Meat Industry Excellence believes the red meat sector
should initially focus on the benefits arising from
committed/contracted supply. Photo by Stephen Jaquiery.
Farmers have supported a remit from Meat Industry
Excellence seeking funding from Beef and Lamb New Zealand to
continue the group's quest for industry reform.
MIE had earlier said it needed about $200,000 for travel,
meetings and other activities associated with driving the
Sheep and beef farmers supported all the farmer remits and
resolutions put to Beef and Lamb's annual meeting in Feilding
last Friday, the organisation announced yesterday.
That included the formation of Beef and Lamb New Zealand
Genetics, where Beef and Lamb combined its genetics
investments into one entity, and a proposal by the Wool Levy
Review Group to investigate the value proposition for a
future wool levy.
The results of the farmer remits will be considered by Beef
and Lamb's board when it meets in April.
Earlier this month, MIE called on Primary Industries Minister
Nathan Guy to convene an urgent industry summit to address
what it described as a crisis confronting the sector and the
In response, Mr Guy encouraged all members of the industry to
collaborate, talk and resolve issues, while also saying he
would engage in a pan-industry summit if MIE or any other
group organised it.
MIE chairman John McCarthy said the group would be
approaching stakeholders across the sector to secure a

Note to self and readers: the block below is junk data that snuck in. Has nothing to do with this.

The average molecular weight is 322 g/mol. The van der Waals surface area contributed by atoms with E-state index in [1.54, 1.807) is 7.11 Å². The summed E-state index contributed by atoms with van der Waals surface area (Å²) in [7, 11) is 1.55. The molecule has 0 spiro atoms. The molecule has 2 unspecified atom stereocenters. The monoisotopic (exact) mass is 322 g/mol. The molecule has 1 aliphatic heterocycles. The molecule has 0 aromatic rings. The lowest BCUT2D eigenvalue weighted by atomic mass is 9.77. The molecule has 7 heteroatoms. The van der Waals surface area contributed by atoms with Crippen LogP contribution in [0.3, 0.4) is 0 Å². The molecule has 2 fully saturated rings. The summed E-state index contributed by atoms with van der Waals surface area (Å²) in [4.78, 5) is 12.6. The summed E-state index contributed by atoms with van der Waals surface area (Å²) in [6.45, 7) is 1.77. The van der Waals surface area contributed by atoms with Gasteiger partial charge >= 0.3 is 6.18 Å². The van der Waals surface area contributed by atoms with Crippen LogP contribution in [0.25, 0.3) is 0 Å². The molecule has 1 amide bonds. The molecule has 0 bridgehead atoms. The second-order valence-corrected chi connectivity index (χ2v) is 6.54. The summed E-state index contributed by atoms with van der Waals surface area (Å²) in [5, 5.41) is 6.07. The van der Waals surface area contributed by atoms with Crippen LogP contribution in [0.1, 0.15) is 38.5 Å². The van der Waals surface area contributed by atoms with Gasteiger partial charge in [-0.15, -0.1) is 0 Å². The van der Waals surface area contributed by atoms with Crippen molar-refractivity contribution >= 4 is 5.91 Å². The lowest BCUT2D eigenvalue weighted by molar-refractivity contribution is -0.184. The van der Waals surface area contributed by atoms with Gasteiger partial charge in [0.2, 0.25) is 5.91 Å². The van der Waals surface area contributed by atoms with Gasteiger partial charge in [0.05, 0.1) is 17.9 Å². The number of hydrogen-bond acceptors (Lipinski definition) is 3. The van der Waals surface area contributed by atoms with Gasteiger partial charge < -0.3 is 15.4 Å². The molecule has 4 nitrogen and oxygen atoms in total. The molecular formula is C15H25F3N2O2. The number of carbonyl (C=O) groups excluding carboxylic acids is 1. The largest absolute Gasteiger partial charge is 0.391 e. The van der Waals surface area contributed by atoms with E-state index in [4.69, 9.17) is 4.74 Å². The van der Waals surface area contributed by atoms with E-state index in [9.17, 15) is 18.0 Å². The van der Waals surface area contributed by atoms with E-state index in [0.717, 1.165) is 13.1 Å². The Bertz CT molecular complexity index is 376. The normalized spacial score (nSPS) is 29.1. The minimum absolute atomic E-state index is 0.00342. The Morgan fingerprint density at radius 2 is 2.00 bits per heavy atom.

commitment, in principle, on the need for a summit to
establish if there were areas of commonality that could be
agreed on to turn the sector around.
MIE would also be repeating its request to Mr Guy for
organisational and ministerial support to enable the
It was a ''political smokescreen'' for Mr Guy to expect MIE
to bring the stakeholders ''around a table''.
''MIE are essentially a well-intentioned body of volunteers
who have put their hands in their own pockets and, to date,
have been inordinately successful in achieving their goals.
''It is probably a bridge too far for them to co-ordinate, on
their own, the large number of diverse stakeholders that
populates the red meat industry,'' Mr McCarthy said.
Meat industry talks failed and there were only four of the
processing sector involved, he said.
''This is quite obviously a role for the minister. He is the
appointed leader of this sector, such change is in the
national interest and he has taxpayer resources at his
disposal,'' he said.
MIE believed the sector should focus, as a starting point, on
the benefits arising from committed/contracted supply.
It believed that would have downstream benefits across the
spectrum, especially in terms of a stable banking platform
and more co-operative in-market behaviour, he said.